Chapter II: Frequency Distributions and Graphs
Outline
1.
Introduction
2.
Organizing data
3.
Histograms, frequency polygons and ogives
4.
Other types of graphs
5.
Summary
Objectives
1.
Organize data using frequency distributions
21.
Introduction
When conducting a statistical study, the researcher must gather data fort he particular
variable under study. For example, if a researcher wishes to study the number of people who
were bitten by poisonous snakes in a specific geographic area over the past several years, he
or she would have to gather the data from various doctors, hospitals, or health departments.
In order to describe situations, draw conclusions, or make inferences about events, the
researcher must organize the data in some meaningful way. The most convenient method of
the organizing data is to construct a frequency distribution.
After organizing the data, the researcher must present them so they can be understood by
those who will benefit from reading the study. The most useful method of presenting the data
is by constructing statistical charts and graphs. There are many different types of charts and
graphs, and each one has a specific purpose.
This chapter explains how to organize data by constructing frequency distributions and
how to present the data by constructing charts and graphs. The charts and graphs illustrated
here are histograms, frequency polygons, ogives, pie graphs, Pareto charts, and time series
graphs.
22.
Organizing Data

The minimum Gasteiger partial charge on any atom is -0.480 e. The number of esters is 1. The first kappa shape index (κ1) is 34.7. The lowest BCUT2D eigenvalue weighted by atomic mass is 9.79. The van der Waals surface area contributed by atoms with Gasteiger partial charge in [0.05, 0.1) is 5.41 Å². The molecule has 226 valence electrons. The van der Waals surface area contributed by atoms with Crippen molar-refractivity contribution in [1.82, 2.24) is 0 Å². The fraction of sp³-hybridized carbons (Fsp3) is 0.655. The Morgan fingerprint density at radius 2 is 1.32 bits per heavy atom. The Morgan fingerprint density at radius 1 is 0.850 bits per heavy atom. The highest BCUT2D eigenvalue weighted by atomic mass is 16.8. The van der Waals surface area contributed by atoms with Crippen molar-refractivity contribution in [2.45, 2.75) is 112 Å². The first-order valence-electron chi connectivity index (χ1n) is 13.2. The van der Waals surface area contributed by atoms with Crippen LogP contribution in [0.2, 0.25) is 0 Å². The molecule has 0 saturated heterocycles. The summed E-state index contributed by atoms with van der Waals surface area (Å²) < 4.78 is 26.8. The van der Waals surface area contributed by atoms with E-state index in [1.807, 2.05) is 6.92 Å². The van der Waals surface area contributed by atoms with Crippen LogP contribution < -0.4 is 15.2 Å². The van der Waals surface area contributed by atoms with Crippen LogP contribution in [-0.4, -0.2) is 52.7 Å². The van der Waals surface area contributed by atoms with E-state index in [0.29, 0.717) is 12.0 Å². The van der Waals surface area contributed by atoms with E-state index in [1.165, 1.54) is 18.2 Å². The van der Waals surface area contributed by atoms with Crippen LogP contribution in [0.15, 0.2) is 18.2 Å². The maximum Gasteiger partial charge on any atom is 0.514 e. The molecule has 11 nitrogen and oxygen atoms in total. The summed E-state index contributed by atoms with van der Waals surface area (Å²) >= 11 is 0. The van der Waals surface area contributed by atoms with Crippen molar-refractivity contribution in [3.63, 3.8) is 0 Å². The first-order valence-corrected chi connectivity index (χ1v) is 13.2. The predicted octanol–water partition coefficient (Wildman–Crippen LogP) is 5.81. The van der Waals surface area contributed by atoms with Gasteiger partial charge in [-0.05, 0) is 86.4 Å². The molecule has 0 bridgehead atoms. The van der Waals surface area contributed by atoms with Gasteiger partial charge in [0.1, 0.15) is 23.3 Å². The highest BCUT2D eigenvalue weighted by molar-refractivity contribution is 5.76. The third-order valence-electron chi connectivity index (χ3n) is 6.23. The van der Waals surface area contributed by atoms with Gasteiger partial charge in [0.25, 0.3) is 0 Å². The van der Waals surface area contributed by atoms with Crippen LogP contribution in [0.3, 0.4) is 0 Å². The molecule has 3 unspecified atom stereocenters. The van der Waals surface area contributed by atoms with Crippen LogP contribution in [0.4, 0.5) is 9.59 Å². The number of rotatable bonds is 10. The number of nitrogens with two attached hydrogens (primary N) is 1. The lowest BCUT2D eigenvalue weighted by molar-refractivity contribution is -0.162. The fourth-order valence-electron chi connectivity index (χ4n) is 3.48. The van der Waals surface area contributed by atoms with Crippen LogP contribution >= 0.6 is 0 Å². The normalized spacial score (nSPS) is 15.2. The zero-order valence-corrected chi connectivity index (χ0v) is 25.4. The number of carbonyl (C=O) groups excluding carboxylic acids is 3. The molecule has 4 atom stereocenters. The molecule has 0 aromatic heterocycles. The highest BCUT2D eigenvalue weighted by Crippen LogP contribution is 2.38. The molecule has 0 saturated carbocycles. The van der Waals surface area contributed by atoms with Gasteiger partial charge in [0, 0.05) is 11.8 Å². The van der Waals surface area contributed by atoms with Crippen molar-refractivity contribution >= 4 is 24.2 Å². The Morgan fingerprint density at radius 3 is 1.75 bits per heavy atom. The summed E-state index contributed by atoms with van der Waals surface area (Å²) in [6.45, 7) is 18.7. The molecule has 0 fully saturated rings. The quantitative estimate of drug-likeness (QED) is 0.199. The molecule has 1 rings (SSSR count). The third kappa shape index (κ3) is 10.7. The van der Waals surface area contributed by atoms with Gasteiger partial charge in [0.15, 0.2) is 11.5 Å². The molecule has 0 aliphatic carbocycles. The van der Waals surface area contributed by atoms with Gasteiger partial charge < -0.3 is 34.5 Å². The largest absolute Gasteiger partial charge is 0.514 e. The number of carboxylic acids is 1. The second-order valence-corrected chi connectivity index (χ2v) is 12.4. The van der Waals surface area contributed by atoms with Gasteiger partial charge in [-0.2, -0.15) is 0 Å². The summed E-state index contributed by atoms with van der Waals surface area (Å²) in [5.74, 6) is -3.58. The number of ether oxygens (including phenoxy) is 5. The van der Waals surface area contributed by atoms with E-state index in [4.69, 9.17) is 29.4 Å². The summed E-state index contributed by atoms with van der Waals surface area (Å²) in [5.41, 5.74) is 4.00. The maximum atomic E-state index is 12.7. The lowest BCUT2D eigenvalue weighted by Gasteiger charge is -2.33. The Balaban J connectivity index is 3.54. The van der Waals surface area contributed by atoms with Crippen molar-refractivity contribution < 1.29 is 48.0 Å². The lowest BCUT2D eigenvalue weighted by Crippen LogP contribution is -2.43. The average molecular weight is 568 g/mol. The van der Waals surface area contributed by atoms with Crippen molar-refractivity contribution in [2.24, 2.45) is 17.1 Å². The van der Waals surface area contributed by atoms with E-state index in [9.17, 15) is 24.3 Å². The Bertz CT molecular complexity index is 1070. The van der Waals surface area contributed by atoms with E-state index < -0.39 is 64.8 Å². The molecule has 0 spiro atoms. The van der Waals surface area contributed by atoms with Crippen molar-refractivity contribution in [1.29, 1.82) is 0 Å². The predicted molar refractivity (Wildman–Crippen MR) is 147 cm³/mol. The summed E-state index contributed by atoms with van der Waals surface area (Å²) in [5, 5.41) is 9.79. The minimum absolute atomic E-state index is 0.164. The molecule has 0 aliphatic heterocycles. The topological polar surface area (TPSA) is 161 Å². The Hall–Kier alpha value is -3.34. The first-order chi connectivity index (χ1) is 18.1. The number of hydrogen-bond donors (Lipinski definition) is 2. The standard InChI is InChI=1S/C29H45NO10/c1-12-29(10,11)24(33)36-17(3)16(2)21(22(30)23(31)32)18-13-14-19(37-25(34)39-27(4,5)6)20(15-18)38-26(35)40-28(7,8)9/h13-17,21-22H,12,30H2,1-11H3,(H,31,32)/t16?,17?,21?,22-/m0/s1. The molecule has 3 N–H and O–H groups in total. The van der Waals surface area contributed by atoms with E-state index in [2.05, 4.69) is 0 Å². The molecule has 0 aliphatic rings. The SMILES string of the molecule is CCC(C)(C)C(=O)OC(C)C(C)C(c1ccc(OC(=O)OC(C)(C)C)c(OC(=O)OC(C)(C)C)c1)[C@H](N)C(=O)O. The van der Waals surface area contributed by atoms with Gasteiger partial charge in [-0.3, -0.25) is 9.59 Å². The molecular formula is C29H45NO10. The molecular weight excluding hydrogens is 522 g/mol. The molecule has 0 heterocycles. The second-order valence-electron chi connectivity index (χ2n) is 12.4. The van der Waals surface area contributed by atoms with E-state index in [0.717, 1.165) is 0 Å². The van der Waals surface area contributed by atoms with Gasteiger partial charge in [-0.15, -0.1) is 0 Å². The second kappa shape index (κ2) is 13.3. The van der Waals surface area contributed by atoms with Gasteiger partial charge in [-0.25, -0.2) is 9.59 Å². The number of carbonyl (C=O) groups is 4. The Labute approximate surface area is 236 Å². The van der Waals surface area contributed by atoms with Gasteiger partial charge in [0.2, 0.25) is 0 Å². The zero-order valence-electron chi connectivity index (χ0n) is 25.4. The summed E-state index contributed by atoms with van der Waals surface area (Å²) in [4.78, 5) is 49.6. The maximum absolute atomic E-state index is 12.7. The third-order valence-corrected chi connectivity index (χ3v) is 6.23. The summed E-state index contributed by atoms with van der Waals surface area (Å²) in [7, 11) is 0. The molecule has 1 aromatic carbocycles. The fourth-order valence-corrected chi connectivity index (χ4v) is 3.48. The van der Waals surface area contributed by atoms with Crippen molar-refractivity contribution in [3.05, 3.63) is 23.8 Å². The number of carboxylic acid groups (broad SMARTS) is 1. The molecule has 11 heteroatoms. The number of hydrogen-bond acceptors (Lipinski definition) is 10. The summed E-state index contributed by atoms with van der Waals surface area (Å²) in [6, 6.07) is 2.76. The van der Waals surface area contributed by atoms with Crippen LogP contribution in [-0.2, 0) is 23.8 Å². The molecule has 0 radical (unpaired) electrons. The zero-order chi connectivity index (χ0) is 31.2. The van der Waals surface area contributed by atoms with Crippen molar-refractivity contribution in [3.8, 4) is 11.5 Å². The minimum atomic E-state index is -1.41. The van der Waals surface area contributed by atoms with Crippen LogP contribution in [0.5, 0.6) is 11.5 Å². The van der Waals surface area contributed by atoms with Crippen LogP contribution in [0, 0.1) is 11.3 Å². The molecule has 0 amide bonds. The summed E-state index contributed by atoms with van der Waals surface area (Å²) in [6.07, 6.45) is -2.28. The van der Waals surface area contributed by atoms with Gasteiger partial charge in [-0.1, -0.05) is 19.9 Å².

There are several ways to collect and organize data.
The lesson on
measures of central
tendency
shows an example of using a tally/frequency table.
Other ways to organize and
collect data are:
1. Circle graphs
2. Broken line graphs
3. Frequency histograms
4. Cumulative frequency
histograms
5. Box and whisker plots
6. Scatter plots, and
7. Stem and leaf plots.
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View Full DocumentSometimes when dealing with large sets of data, it is more convenient to observe patterns
by grouping the data in intervals called classes and making a frequency distribution.
A
frequency distribution
is a table that shows
classes or intervals
of data entries with a
count of the number of entries in each class.
The frequency
ƒ
of a class is the number of data
entries in the class.
Each class has a
lower class limit
which is the least number that can
belong to the class and an
upper class limit
that is the largest number that can belong to a
class.
For example:
in the class of data 1225, 12 would be the smallest number in the set
and 25 would be the largest and the ƒ would be the number of data entries that fall between 12
and 25 inclusive.
The
class width
is the distance between the lower and upper class limits.
The difference between the minimum and maximum data entries is called the
range
.
Guidelines to Constructing a Frequency Distribution from a Data Set
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 Spring '10
 Frequency, Bar chart, Histogram, Statistical charts and diagrams

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